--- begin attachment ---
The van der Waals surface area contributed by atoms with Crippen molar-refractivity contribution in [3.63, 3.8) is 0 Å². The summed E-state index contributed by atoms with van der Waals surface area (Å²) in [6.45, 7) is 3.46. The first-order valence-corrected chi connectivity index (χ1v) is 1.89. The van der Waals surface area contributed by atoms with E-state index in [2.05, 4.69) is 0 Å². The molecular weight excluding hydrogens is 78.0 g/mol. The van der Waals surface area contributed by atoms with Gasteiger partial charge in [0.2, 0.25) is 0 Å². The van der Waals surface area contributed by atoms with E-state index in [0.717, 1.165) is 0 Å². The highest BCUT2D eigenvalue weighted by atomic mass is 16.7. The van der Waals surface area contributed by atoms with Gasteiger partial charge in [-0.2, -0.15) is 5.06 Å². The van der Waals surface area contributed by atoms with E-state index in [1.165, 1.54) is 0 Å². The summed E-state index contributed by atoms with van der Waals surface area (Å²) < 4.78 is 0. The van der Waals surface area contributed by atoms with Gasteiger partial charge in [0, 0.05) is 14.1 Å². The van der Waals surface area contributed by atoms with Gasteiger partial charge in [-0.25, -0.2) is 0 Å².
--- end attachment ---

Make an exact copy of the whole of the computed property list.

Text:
The van der Waals surface area contributed by atoms with Crippen molar-refractivity contribution in [3.63, 3.8) is 0 Å². The summed E-state index contributed by atoms with van der Waals surface area (Å²) in [6.45, 7) is 3.46. The first-order valence-corrected chi connectivity index (χ1v) is 1.89. The van der Waals surface area contributed by atoms with E-state index in [2.05, 4.69) is 0 Å². The molecular weight excluding hydrogens is 78.0 g/mol. The van der Waals surface area contributed by atoms with Gasteiger partial charge in [0.2, 0.25) is 0 Å². The van der Waals surface area contributed by atoms with E-state index in [0.717, 1.165) is 0 Å². The highest BCUT2D eigenvalue weighted by atomic mass is 16.7. The van der Waals surface area contributed by atoms with Gasteiger partial charge in [-0.2, -0.15) is 5.06 Å². The van der Waals surface area contributed by atoms with E-state index in [1.165, 1.54) is 0 Å². The summed E-state index contributed by atoms with van der Waals surface area (Å²) < 4.78 is 0. The van der Waals surface area contributed by atoms with Gasteiger partial charge in [0, 0.05) is 14.1 Å². The van der Waals surface area contributed by atoms with Gasteiger partial charge in [-0.25, -0.2) is 0 Å².